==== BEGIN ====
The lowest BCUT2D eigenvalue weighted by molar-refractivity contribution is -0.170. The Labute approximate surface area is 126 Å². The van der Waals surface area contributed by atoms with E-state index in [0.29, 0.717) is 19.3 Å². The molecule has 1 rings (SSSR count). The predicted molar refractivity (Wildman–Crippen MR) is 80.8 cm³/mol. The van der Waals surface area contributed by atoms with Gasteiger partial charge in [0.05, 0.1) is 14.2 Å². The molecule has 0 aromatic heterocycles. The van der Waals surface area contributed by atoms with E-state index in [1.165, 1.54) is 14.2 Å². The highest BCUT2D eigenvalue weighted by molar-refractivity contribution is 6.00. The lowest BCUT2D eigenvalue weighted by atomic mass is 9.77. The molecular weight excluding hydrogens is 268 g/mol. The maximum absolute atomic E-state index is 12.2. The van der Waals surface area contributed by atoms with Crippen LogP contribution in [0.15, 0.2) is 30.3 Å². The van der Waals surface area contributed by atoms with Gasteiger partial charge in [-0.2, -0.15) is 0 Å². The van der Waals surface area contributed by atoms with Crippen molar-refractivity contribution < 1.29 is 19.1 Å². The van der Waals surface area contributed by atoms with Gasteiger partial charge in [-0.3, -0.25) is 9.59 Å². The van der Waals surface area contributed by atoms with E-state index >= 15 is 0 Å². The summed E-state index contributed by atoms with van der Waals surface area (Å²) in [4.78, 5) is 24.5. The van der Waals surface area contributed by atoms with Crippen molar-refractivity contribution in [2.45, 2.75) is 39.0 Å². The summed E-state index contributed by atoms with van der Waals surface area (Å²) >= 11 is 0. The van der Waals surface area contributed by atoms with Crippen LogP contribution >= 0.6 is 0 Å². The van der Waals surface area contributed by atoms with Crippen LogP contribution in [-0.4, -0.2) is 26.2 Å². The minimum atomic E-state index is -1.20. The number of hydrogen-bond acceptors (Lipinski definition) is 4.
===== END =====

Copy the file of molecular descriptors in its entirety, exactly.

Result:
The lowest BCUT2D eigenvalue weighted by molar-refractivity contribution is -0.170. The Labute approximate surface area is 126 Å². The van der Waals surface area contributed by atoms with E-state index in [0.29, 0.717) is 19.3 Å². The molecule has 1 rings (SSSR count). The predicted molar refractivity (Wildman–Crippen MR) is 80.8 cm³/mol. The van der Waals surface area contributed by atoms with Gasteiger partial charge in [0.05, 0.1) is 14.2 Å². The molecule has 0 aromatic heterocycles. The van der Waals surface area contributed by atoms with E-state index in [1.165, 1.54) is 14.2 Å². The highest BCUT2D eigenvalue weighted by molar-refractivity contribution is 6.00. The lowest BCUT2D eigenvalue weighted by atomic mass is 9.77. The molecular weight excluding hydrogens is 268 g/mol. The maximum absolute atomic E-state index is 12.2. The van der Waals surface area contributed by atoms with Crippen LogP contribution in [0.15, 0.2) is 30.3 Å². The van der Waals surface area contributed by atoms with Gasteiger partial charge in [-0.2, -0.15) is 0 Å². The van der Waals surface area contributed by atoms with Crippen molar-refractivity contribution < 1.29 is 19.1 Å². The van der Waals surface area contributed by atoms with Gasteiger partial charge in [-0.3, -0.25) is 9.59 Å². The van der Waals surface area contributed by atoms with E-state index >= 15 is 0 Å². The summed E-state index contributed by atoms with van der Waals surface area (Å²) in [4.78, 5) is 24.5. The van der Waals surface area contributed by atoms with Crippen molar-refractivity contribution in [2.45, 2.75) is 39.0 Å². The summed E-state index contributed by atoms with van der Waals surface area (Å²) >= 11 is 0. The van der Waals surface area contributed by atoms with Crippen LogP contribution >= 0.6 is 0 Å². The van der Waals surface area contributed by atoms with Crippen LogP contribution in [-0.4, -0.2) is 26.2 Å². The minimum atomic E-state index is -1.20. The number of hydrogen-bond acceptors (Lipinski definition) is 4.